I was appalled to see a Deseret News editorial claim a common misconception that emergency care is bankrupting the American health care system ("Emergency room care costs will continue to rise without an alternative," Sept. 27).
The American College of Emergency Physicians estimates that emergency care only accounts for 2 percent of the health care dollar, and only 10 percent of emergency department visits are for non-emergent complaints. Even if we eliminated 99 percent of inappropriate emergency department use, it would be a drop in the bucket toward solving our rapidly rising medical costs.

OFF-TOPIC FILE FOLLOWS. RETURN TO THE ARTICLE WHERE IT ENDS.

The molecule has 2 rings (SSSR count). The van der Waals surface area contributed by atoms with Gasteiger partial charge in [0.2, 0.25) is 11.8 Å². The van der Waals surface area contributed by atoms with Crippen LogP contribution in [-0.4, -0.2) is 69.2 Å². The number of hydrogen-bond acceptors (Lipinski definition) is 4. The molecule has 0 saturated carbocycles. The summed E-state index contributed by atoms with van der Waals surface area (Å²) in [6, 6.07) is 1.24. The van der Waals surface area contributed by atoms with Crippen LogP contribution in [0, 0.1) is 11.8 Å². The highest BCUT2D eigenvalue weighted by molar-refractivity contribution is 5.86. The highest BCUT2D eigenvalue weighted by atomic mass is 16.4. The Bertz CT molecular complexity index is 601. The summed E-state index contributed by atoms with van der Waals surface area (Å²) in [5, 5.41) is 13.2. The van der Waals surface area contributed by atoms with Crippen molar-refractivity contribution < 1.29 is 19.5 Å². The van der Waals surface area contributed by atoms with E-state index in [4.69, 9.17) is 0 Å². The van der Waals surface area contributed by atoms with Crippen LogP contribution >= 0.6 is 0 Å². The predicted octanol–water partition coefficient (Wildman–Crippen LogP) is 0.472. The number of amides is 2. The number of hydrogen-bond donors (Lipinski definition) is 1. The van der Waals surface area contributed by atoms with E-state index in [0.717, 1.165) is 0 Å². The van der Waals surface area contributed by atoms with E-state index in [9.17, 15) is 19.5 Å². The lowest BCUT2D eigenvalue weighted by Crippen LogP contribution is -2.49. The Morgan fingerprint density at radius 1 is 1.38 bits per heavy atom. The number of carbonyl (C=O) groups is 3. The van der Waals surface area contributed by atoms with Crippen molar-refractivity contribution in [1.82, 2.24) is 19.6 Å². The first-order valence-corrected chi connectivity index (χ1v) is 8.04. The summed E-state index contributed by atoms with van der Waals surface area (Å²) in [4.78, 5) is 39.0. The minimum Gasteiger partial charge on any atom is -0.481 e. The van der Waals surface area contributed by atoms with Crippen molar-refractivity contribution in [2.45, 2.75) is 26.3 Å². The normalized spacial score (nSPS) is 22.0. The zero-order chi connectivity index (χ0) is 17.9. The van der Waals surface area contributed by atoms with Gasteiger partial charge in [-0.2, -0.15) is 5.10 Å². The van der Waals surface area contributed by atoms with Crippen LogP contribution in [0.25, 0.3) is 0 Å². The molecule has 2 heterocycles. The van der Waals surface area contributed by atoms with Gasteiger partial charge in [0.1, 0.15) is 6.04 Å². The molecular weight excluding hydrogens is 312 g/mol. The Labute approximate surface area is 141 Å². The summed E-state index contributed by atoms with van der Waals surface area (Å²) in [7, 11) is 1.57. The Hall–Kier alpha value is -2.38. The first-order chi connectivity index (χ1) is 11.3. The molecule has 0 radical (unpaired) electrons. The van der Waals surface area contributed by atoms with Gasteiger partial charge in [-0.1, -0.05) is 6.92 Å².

The problem with the Emergency Medical Treatment and Labor Act is not that it requires emergency care to be provided without regard to the patient's ability to pay, but that it isn't appropriately funded to reimburse those who do so. As a result, on average, an emergency physician provides approximately $150,000 in unreimbursed care per year — about six times that of the average doctor.